• Funding to maintain police and community support officer numbers, with them spending 80% of their time on the beat [England and Wales only]
    • Family intervention projects to tackle anti-social behaviour, with financial support for victims to pursue injunctions - with the costs being met by police forces or councils "who let them down" [England and Wales only]
    • Laws to give any crime victims access to restorative justice - where they are able to tell offenders directly how their actions affected them and accept an apology
    • High-earning offenders to pay a proportion of their prison costs
    • Harder English tests to be taken by all migrants before they arrive; in the public sector, all employees who have contact with public to have "appropriate" level of English
    • The link between staying for a set period and being able to settle or gain citizenship will be broken - replaced by a points-based system

    Big difference from 2005:

    No mention this time round for on-the-spot fines being extended - the last manifesto included a plan for parish council wardens to be able to issue such fines for disorder

    • Public right to recall MPs not disciplined in Parliament after being found guilty of gross financial misconduct
    • Referendums on the alternative vote method of electing MPs and proportional representation in an elected House of Lords, before 2011
    • Fixed-term parliaments and free vote in the Commons on reducing the voting age to 16
    • MPs banned from working for lobbying companies and independent body to rule on applications from MPs to take second jobs

    Big difference from 2005:

    This is a much bigger issue in the wake of the expenses scandal, with Labour promising "a new politics" based on rebuilt trust

    • No stamp duty for first-time buyers on all house purchases below £250,000 for two years, paid for by a 5% rate on homes worth more than £1m
    • New rules on the sale of financial policies to ban unfair terms in consumer contracts - partly in response to concerns over bank charges on unauthorised overdrafts
    • Responsible lending rules, meaning "instant loan" companies, and payday and doorstep lenders, risk losing their lending licences by charging very high interest rates - backed up by the threat of formal interest caps
    • Increased competition among energy suppliers to ensure wholesale gas price drops are passed on to customers. Social tariff and winter fuel payment policies expanded to lessen burden on poor and pensioners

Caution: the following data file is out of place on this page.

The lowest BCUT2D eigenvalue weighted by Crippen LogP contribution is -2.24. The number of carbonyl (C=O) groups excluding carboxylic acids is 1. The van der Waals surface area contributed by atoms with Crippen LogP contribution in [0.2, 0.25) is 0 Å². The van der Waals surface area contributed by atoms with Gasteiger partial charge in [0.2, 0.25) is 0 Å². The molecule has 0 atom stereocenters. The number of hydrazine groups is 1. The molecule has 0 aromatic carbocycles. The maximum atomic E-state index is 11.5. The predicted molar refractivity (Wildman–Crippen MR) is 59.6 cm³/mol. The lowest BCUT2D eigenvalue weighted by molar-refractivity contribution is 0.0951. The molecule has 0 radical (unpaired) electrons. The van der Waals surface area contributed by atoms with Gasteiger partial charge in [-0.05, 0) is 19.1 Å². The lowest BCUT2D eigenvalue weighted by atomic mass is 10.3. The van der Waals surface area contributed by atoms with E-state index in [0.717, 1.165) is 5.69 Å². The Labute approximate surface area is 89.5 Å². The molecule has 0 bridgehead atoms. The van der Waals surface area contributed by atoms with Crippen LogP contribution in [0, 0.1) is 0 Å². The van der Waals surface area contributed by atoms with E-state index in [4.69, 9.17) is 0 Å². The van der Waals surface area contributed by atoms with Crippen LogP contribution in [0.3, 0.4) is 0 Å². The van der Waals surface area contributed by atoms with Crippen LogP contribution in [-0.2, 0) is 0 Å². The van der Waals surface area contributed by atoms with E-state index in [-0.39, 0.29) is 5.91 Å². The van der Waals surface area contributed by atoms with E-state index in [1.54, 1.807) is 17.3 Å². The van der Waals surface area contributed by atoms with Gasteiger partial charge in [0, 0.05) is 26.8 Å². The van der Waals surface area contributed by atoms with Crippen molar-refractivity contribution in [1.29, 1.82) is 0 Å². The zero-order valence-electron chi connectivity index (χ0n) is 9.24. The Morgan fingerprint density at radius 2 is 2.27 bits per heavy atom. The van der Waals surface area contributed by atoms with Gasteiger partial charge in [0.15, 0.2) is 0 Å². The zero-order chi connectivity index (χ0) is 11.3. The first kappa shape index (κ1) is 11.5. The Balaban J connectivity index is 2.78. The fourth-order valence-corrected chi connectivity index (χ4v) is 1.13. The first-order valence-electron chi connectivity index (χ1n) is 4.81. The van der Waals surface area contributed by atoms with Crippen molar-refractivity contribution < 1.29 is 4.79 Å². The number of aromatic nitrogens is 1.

• Greater ease of switching accounts and cash ISAs between banks
    • Post Office to become a "people's bank" with much wider range of ordinary banking services, including access to accounts at other banks from Post Office branches
    • Legal right to a bank account, along with a bank levy to fund credit unions

    Big difference from 2005:

    After a string of high-profile legal cases over bank charges, there is much more focus on people's relationships with banks this year

    • Labour appear to have dropped their commitment to privatising Royal Mail
    • Job or training place for young people out of work for six months but benefits cut at 10 months if they refuse a place. [Except Northern Ireland] Guarantee of work for anyone unemployed for more than two years
    • A right to request flexible working for older workers, ending default retirement at 65. [Except Northern Ireland] The link between the state pension and earnings re-established from 2012
    • Commitment to high-speed rail linking London, Birmingham, the East Midlands, Manchester, northern England and Scotland
    • A goal that all young people contribute at least 50 hours to their communities by the age of 19
    • Powers for supporters' trusts to be able to buy stakes in football clubs
    • About 40% low-carbon electricity by 2020, and 400,000 new green jobs by 2015
    • Legislation for "Pay as you Save" schemes allowing people to fund home energy improvements through subsequent savings on utility bills
    • Biodegradable and recyclable materials banned from landfill

    Big difference from 2005:

    Last time around, there was a promise of a referendum on the EU constitutional treaty, and a campaign for a "yes" vote in it